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‘COVID-19 really can’t stop love’: San Antonio patient marries fiancée while battling virus in hospital

Carlos has spent a month in the hospital and is in the ICU, but he is now negative for COVID-19

SAN ANTONIOUpdate:

Carlos Muniz is making significant progress in his recovery from COVID-19 and its after-effects.

According to his wife, Grace, as of Friday, he was taken off of ECMO, a machine that provides respiratory support for people whose heart and lungs can’t function efficiently on their own.

He is now on oxygen and remains on the road to recovery.

Original:

An ECMO patient at San Antonio’s Methodist Hospital was still able to say “I do” to his fiancée despite his ongoing critical battle with COVID-19′s lasting effects.

Carlos Muniz and his fiancée, Grace, got married at the hospital Tuesday, Aug. 11, during a ceremony attended by their immediate family, according to Methodist health officials.

Carlos was ready to walk down the aisle with Grace until he came down with COVID-19 the same week they were set to be married, according to hospital officials. He was admitted to the telemetry COVID-19 unit at Methodist Hospital on July 15.

His health team said that, in just a matter of days, Carlos took a turn for the worst and was transferred to the ICU for emergency cannulation. He was then placed on ECMO as a last chance at survival, officials said.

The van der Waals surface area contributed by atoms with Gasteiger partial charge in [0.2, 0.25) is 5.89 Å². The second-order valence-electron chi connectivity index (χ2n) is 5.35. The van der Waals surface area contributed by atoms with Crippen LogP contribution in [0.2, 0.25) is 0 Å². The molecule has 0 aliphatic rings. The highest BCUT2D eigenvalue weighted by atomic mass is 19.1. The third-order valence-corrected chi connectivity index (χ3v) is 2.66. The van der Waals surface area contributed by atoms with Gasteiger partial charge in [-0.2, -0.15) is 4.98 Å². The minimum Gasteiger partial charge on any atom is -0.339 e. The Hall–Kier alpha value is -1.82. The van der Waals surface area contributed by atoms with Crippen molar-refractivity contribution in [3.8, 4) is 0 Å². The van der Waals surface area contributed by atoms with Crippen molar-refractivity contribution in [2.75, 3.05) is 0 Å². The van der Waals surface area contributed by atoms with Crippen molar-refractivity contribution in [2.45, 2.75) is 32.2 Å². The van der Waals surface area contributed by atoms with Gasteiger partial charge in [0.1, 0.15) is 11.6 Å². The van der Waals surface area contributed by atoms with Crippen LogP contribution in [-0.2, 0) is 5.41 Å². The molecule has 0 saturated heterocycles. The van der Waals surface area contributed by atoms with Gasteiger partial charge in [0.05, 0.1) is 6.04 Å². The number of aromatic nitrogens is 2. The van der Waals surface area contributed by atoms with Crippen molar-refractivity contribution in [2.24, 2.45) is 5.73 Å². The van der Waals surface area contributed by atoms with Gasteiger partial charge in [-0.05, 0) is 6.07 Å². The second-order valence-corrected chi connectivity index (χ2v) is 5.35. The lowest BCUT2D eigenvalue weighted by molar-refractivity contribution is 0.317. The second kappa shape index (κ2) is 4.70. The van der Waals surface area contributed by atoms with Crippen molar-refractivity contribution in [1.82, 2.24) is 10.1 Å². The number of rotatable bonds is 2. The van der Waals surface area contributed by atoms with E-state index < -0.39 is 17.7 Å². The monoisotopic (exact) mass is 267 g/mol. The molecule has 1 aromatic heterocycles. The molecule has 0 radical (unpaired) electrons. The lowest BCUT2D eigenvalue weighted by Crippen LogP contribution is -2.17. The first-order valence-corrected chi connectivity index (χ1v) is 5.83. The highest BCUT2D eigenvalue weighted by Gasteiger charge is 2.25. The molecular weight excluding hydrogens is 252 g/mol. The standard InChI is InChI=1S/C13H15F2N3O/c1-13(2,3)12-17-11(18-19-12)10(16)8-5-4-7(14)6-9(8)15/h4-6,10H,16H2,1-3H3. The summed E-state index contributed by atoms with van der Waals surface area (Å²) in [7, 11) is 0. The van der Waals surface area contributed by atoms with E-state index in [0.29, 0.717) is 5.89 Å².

During Carlos’s fight with COVID-19, after hearing the couple’s intentions to marry before his hospitalization, Carlos’s nurse offered them the idea to wed in the hospital. They both agreed, and it wasn’t long before Carlos’s medical team noticed a change in his motivation to overcome the virus.

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“Carlos is capable of doing more now than before. He’s fighting for something,” his nurse said in a statement.

On the day of the ceremony, Carlos was dressed in a tuxedo shirt, and his bride, Grace, wore the wedding dress she had originally chosen for their special day.

Carlos left his room while on ECMO and was escorted down the aisle with his respiratory therapist, nurse, ECMO specialist and perfusionist, hospital officials said. Even though visitations at the hospital are restricted, staff made an exception to allow Carlos and Grace’s parents and children be a part of the ceremony.

Grace’s father-in-law officiated their marriage and extended family members and friends joined the ceremony virtually.

The ceremony was a day neither Carlos, Grace nor their health care team would forget.

“This wedding is really important for us as the care team of this patient,” Carlos’s nurse said in a statement. “We’ve seen some victories, but we’ve had our losses. It was very special for us to be a part of and has been a big motivator for this team. It shows COVID-19 really can’t stop love.”

Carlos has since spent a month in the hospital so far and is still in the ICU. Although he has since tested negative for COVID-19, his body is still working to recovery fully, and he is unable to come off of the ECMO treatment, hospital officials said.

Methodist Hospital's care team standing alongside Carlos Muniz and his fiance Grace on their special day.
Methodist Hospital's care team standing alongside Carlos Muniz and his fiance Grace on their special day. (Methodist Hospital)

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